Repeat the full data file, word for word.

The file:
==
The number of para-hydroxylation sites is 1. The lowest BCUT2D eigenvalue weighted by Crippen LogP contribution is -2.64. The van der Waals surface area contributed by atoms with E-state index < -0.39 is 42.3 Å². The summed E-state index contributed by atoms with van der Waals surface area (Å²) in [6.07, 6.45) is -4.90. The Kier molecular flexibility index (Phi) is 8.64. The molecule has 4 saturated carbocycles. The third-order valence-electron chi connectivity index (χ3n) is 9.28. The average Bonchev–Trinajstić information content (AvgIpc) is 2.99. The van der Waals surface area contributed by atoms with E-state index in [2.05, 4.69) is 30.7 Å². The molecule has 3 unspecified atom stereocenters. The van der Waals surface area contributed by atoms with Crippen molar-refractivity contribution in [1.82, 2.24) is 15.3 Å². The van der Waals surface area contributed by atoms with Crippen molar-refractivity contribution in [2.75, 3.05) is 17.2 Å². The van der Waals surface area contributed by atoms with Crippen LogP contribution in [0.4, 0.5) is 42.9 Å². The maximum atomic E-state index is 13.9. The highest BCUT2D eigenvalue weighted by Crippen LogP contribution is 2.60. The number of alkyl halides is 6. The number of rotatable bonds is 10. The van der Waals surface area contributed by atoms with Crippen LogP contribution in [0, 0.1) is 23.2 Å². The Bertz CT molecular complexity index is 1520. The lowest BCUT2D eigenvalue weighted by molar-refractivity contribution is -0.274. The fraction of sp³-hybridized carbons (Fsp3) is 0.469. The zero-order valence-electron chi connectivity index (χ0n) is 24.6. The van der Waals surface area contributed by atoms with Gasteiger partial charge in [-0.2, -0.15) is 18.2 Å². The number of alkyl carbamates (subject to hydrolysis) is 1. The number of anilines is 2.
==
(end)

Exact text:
The number of para-hydroxylation sites is 1. The lowest BCUT2D eigenvalue weighted by Crippen LogP contribution is -2.64. The van der Waals surface area contributed by atoms with E-state index < -0.39 is 42.3 Å². The summed E-state index contributed by atoms with van der Waals surface area (Å²) in [6.07, 6.45) is -4.90. The Kier molecular flexibility index (Phi) is 8.64. The molecule has 4 saturated carbocycles. The third-order valence-electron chi connectivity index (χ3n) is 9.28. The average Bonchev–Trinajstić information content (AvgIpc) is 2.99. The van der Waals surface area contributed by atoms with E-state index in [2.05, 4.69) is 30.7 Å². The molecule has 3 unspecified atom stereocenters. The van der Waals surface area contributed by atoms with Crippen molar-refractivity contribution in [1.82, 2.24) is 15.3 Å². The van der Waals surface area contributed by atoms with Crippen molar-refractivity contribution in [2.75, 3.05) is 17.2 Å². The van der Waals surface area contributed by atoms with Crippen LogP contribution in [0.4, 0.5) is 42.9 Å². The maximum atomic E-state index is 13.9. The highest BCUT2D eigenvalue weighted by Crippen LogP contribution is 2.60. The number of alkyl halides is 6. The number of rotatable bonds is 10. The van der Waals surface area contributed by atoms with Crippen LogP contribution in [0, 0.1) is 23.2 Å². The Bertz CT molecular complexity index is 1520. The lowest BCUT2D eigenvalue weighted by molar-refractivity contribution is -0.274. The fraction of sp³-hybridized carbons (Fsp3) is 0.469. The zero-order valence-electron chi connectivity index (χ0n) is 24.6. The van der Waals surface area contributed by atoms with Gasteiger partial charge in [-0.2, -0.15) is 18.2 Å². The number of alkyl carbamates (subject to hydrolysis) is 1. The number of anilines is 2.